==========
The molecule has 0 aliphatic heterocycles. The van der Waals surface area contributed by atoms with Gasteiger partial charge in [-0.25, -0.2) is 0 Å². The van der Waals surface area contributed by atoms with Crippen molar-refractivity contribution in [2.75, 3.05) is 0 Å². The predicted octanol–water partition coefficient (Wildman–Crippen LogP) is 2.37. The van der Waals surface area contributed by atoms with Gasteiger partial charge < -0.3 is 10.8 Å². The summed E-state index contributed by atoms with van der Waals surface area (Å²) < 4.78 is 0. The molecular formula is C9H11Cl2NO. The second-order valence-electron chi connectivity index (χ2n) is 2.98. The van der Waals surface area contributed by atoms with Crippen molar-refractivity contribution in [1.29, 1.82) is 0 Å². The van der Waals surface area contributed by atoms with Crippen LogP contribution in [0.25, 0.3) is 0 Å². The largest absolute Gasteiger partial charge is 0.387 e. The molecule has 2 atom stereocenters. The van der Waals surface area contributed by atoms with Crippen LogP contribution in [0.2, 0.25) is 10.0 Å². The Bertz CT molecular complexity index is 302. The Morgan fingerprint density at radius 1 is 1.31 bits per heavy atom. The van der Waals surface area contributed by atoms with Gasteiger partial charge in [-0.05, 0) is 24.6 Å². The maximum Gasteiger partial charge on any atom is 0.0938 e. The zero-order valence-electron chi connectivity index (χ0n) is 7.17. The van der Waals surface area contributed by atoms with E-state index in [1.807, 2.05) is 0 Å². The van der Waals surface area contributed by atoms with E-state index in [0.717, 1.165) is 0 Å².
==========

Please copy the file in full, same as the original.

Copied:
The molecule has 0 aliphatic heterocycles. The van der Waals surface area contributed by atoms with Gasteiger partial charge in [-0.25, -0.2) is 0 Å². The van der Waals surface area contributed by atoms with Crippen molar-refractivity contribution in [2.75, 3.05) is 0 Å². The predicted octanol–water partition coefficient (Wildman–Crippen LogP) is 2.37. The van der Waals surface area contributed by atoms with Gasteiger partial charge < -0.3 is 10.8 Å². The summed E-state index contributed by atoms with van der Waals surface area (Å²) < 4.78 is 0. The molecular formula is C9H11Cl2NO. The second-order valence-electron chi connectivity index (χ2n) is 2.98. The van der Waals surface area contributed by atoms with Crippen molar-refractivity contribution in [1.29, 1.82) is 0 Å². The van der Waals surface area contributed by atoms with Crippen LogP contribution in [0.25, 0.3) is 0 Å². The largest absolute Gasteiger partial charge is 0.387 e. The molecule has 2 atom stereocenters. The van der Waals surface area contributed by atoms with Crippen LogP contribution in [0.2, 0.25) is 10.0 Å². The Bertz CT molecular complexity index is 302. The Morgan fingerprint density at radius 1 is 1.31 bits per heavy atom. The van der Waals surface area contributed by atoms with Gasteiger partial charge in [-0.05, 0) is 24.6 Å². The maximum Gasteiger partial charge on any atom is 0.0938 e. The zero-order valence-electron chi connectivity index (χ0n) is 7.17. The van der Waals surface area contributed by atoms with E-state index in [1.807, 2.05) is 0 Å². The van der Waals surface area contributed by atoms with E-state index in [0.717, 1.165) is 0 Å².